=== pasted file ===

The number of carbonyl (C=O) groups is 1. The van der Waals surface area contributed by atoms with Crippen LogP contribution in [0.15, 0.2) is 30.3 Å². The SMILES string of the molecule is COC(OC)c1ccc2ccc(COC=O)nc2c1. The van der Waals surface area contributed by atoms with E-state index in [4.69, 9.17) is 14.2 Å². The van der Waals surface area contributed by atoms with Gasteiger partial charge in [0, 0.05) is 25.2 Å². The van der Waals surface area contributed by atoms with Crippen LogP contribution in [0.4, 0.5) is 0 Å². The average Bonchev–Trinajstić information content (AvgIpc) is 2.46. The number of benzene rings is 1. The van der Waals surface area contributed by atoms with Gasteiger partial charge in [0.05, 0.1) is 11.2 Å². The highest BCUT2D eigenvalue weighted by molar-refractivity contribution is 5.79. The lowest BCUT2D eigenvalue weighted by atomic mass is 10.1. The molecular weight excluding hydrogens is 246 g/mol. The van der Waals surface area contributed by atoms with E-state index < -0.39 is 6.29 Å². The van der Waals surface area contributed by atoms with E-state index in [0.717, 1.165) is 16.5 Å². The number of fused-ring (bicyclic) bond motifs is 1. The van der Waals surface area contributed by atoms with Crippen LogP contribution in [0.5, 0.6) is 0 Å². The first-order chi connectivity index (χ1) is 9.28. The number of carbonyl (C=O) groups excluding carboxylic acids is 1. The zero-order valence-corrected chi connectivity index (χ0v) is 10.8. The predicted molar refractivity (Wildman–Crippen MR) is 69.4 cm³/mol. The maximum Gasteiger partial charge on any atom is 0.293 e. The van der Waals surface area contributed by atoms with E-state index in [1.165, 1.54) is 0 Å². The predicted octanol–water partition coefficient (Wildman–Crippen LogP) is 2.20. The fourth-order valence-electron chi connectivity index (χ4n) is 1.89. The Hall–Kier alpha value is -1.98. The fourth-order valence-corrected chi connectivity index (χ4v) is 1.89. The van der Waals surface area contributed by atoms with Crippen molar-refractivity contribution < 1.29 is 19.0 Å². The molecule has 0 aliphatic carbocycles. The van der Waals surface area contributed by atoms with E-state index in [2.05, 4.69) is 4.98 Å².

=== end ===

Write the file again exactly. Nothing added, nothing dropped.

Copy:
The number of carbonyl (C=O) groups is 1. The van der Waals surface area contributed by atoms with Crippen LogP contribution in [0.15, 0.2) is 30.3 Å². The SMILES string of the molecule is COC(OC)c1ccc2ccc(COC=O)nc2c1. The van der Waals surface area contributed by atoms with E-state index in [4.69, 9.17) is 14.2 Å². The van der Waals surface area contributed by atoms with Gasteiger partial charge in [0, 0.05) is 25.2 Å². The van der Waals surface area contributed by atoms with Crippen LogP contribution in [0.4, 0.5) is 0 Å². The average Bonchev–Trinajstić information content (AvgIpc) is 2.46. The number of benzene rings is 1. The van der Waals surface area contributed by atoms with Gasteiger partial charge in [0.05, 0.1) is 11.2 Å². The highest BCUT2D eigenvalue weighted by molar-refractivity contribution is 5.79. The lowest BCUT2D eigenvalue weighted by atomic mass is 10.1. The molecular weight excluding hydrogens is 246 g/mol. The van der Waals surface area contributed by atoms with E-state index < -0.39 is 6.29 Å². The van der Waals surface area contributed by atoms with E-state index in [0.717, 1.165) is 16.5 Å². The number of fused-ring (bicyclic) bond motifs is 1. The van der Waals surface area contributed by atoms with Crippen LogP contribution in [0.5, 0.6) is 0 Å². The first-order chi connectivity index (χ1) is 9.28. The number of carbonyl (C=O) groups excluding carboxylic acids is 1. The zero-order valence-corrected chi connectivity index (χ0v) is 10.8. The predicted molar refractivity (Wildman–Crippen MR) is 69.4 cm³/mol. The maximum Gasteiger partial charge on any atom is 0.293 e. The van der Waals surface area contributed by atoms with E-state index in [1.165, 1.54) is 0 Å². The predicted octanol–water partition coefficient (Wildman–Crippen LogP) is 2.20. The fourth-order valence-electron chi connectivity index (χ4n) is 1.89. The Hall–Kier alpha value is -1.98. The fourth-order valence-corrected chi connectivity index (χ4v) is 1.89. The van der Waals surface area contributed by atoms with Crippen molar-refractivity contribution < 1.29 is 19.0 Å². The molecule has 0 aliphatic carbocycles. The van der Waals surface area contributed by atoms with E-state index in [2.05, 4.69) is 4.98 Å².